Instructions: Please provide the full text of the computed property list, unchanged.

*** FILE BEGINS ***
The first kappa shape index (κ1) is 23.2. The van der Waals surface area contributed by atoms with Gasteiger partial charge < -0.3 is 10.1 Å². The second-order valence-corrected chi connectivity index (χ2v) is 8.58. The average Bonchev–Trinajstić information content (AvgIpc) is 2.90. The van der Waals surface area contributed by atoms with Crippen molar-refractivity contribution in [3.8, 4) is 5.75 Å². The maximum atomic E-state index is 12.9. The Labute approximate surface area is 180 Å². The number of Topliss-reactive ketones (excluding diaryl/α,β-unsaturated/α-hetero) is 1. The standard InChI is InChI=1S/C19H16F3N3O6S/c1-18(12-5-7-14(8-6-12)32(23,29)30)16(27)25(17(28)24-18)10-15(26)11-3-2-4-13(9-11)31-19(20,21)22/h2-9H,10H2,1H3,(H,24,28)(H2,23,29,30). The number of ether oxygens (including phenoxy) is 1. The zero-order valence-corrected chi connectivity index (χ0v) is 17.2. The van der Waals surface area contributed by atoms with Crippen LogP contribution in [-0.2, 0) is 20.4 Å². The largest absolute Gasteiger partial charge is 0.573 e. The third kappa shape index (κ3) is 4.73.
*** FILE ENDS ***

The first kappa shape index (κ1) is 23.2. The van der Waals surface area contributed by atoms with Gasteiger partial charge < -0.3 is 10.1 Å². The second-order valence-corrected chi connectivity index (χ2v) is 8.58. The average Bonchev–Trinajstić information content (AvgIpc) is 2.90. The van der Waals surface area contributed by atoms with Crippen molar-refractivity contribution in [3.8, 4) is 5.75 Å². The maximum atomic E-state index is 12.9. The Labute approximate surface area is 180 Å². The number of Topliss-reactive ketones (excluding diaryl/α,β-unsaturated/α-hetero) is 1. The standard InChI is InChI=1S/C19H16F3N3O6S/c1-18(12-5-7-14(8-6-12)32(23,29)30)16(27)25(17(28)24-18)10-15(26)11-3-2-4-13(9-11)31-19(20,21)22/h2-9H,10H2,1H3,(H,24,28)(H2,23,29,30). The number of ether oxygens (including phenoxy) is 1. The zero-order valence-corrected chi connectivity index (χ0v) is 17.2. The van der Waals surface area contributed by atoms with Crippen LogP contribution in [-0.2, 0) is 20.4 Å². The largest absolute Gasteiger partial charge is 0.573 e. The third kappa shape index (κ3) is 4.73.